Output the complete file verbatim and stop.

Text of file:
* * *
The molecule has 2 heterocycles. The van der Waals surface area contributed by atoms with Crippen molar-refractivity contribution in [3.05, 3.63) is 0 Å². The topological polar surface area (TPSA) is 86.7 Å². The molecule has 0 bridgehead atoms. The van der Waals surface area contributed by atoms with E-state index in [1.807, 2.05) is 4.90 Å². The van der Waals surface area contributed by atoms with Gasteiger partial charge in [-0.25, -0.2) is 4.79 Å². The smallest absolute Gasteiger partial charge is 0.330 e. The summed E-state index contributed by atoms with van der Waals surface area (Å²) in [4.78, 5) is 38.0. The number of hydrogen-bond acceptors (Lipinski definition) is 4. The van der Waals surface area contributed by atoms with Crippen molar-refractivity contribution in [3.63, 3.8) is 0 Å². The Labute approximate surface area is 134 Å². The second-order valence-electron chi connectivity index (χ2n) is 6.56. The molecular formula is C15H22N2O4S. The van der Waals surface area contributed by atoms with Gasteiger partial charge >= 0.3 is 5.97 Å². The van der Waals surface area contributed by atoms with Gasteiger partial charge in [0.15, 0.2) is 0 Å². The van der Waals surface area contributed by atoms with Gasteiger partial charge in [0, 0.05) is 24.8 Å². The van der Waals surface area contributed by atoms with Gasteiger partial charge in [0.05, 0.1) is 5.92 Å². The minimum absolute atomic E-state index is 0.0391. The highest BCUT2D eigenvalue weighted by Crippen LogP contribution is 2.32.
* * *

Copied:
The molecule has 2 heterocycles. The van der Waals surface area contributed by atoms with Crippen molar-refractivity contribution in [3.05, 3.63) is 0 Å². The topological polar surface area (TPSA) is 86.7 Å². The molecule has 0 bridgehead atoms. The van der Waals surface area contributed by atoms with E-state index in [1.807, 2.05) is 4.90 Å². The van der Waals surface area contributed by atoms with Gasteiger partial charge in [-0.25, -0.2) is 4.79 Å². The smallest absolute Gasteiger partial charge is 0.330 e. The summed E-state index contributed by atoms with van der Waals surface area (Å²) in [4.78, 5) is 38.0. The number of hydrogen-bond acceptors (Lipinski definition) is 4. The van der Waals surface area contributed by atoms with Crippen molar-refractivity contribution in [3.63, 3.8) is 0 Å². The Labute approximate surface area is 134 Å². The second-order valence-electron chi connectivity index (χ2n) is 6.56. The molecular formula is C15H22N2O4S. The van der Waals surface area contributed by atoms with Gasteiger partial charge >= 0.3 is 5.97 Å². The van der Waals surface area contributed by atoms with Gasteiger partial charge in [0.15, 0.2) is 0 Å². The van der Waals surface area contributed by atoms with Gasteiger partial charge in [0, 0.05) is 24.8 Å². The van der Waals surface area contributed by atoms with Gasteiger partial charge in [0.05, 0.1) is 5.92 Å². The minimum absolute atomic E-state index is 0.0391. The highest BCUT2D eigenvalue weighted by Crippen LogP contribution is 2.32.